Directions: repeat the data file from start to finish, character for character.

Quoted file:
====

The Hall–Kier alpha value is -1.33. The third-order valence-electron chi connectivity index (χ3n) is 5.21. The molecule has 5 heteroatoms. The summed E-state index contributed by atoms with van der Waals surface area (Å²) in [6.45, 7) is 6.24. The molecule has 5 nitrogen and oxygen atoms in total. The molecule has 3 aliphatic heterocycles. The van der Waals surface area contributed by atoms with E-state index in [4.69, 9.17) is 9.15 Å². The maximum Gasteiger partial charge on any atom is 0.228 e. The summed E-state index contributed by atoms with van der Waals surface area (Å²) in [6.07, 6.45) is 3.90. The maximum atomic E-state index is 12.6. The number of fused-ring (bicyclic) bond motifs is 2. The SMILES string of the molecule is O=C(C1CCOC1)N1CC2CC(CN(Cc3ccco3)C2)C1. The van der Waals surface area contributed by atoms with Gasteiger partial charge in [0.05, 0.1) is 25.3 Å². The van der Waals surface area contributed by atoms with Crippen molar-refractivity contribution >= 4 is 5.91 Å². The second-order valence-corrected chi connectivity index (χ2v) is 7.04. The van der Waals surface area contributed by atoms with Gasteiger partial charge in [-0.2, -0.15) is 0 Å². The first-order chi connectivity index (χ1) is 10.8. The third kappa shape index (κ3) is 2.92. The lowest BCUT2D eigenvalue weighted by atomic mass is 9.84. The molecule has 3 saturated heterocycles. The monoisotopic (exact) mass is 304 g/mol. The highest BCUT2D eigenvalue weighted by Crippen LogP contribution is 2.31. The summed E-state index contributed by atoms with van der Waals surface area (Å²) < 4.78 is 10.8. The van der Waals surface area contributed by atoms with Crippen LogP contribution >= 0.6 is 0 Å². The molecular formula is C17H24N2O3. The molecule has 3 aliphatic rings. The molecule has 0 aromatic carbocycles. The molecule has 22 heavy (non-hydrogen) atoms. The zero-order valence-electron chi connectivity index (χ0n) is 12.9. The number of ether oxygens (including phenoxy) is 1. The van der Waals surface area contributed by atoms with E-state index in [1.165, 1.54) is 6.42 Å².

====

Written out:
The Hall–Kier alpha value is -1.33. The third-order valence-electron chi connectivity index (χ3n) is 5.21. The molecule has 5 heteroatoms. The summed E-state index contributed by atoms with van der Waals surface area (Å²) in [6.45, 7) is 6.24. The molecule has 5 nitrogen and oxygen atoms in total. The molecule has 3 aliphatic heterocycles. The van der Waals surface area contributed by atoms with E-state index in [4.69, 9.17) is 9.15 Å². The maximum Gasteiger partial charge on any atom is 0.228 e. The summed E-state index contributed by atoms with van der Waals surface area (Å²) in [6.07, 6.45) is 3.90. The maximum atomic E-state index is 12.6. The number of fused-ring (bicyclic) bond motifs is 2. The SMILES string of the molecule is O=C(C1CCOC1)N1CC2CC(CN(Cc3ccco3)C2)C1. The van der Waals surface area contributed by atoms with Gasteiger partial charge in [0.05, 0.1) is 25.3 Å². The van der Waals surface area contributed by atoms with Crippen molar-refractivity contribution >= 4 is 5.91 Å². The second-order valence-corrected chi connectivity index (χ2v) is 7.04. The van der Waals surface area contributed by atoms with Gasteiger partial charge in [-0.2, -0.15) is 0 Å². The first-order chi connectivity index (χ1) is 10.8. The third kappa shape index (κ3) is 2.92. The lowest BCUT2D eigenvalue weighted by atomic mass is 9.84. The molecule has 3 saturated heterocycles. The monoisotopic (exact) mass is 304 g/mol. The highest BCUT2D eigenvalue weighted by Crippen LogP contribution is 2.31. The summed E-state index contributed by atoms with van der Waals surface area (Å²) < 4.78 is 10.8. The van der Waals surface area contributed by atoms with Crippen LogP contribution >= 0.6 is 0 Å². The molecular formula is C17H24N2O3. The molecule has 3 aliphatic rings. The molecule has 0 aromatic carbocycles. The molecule has 22 heavy (non-hydrogen) atoms. The zero-order valence-electron chi connectivity index (χ0n) is 12.9. The number of ether oxygens (including phenoxy) is 1. The van der Waals surface area contributed by atoms with E-state index in [1.165, 1.54) is 6.42 Å².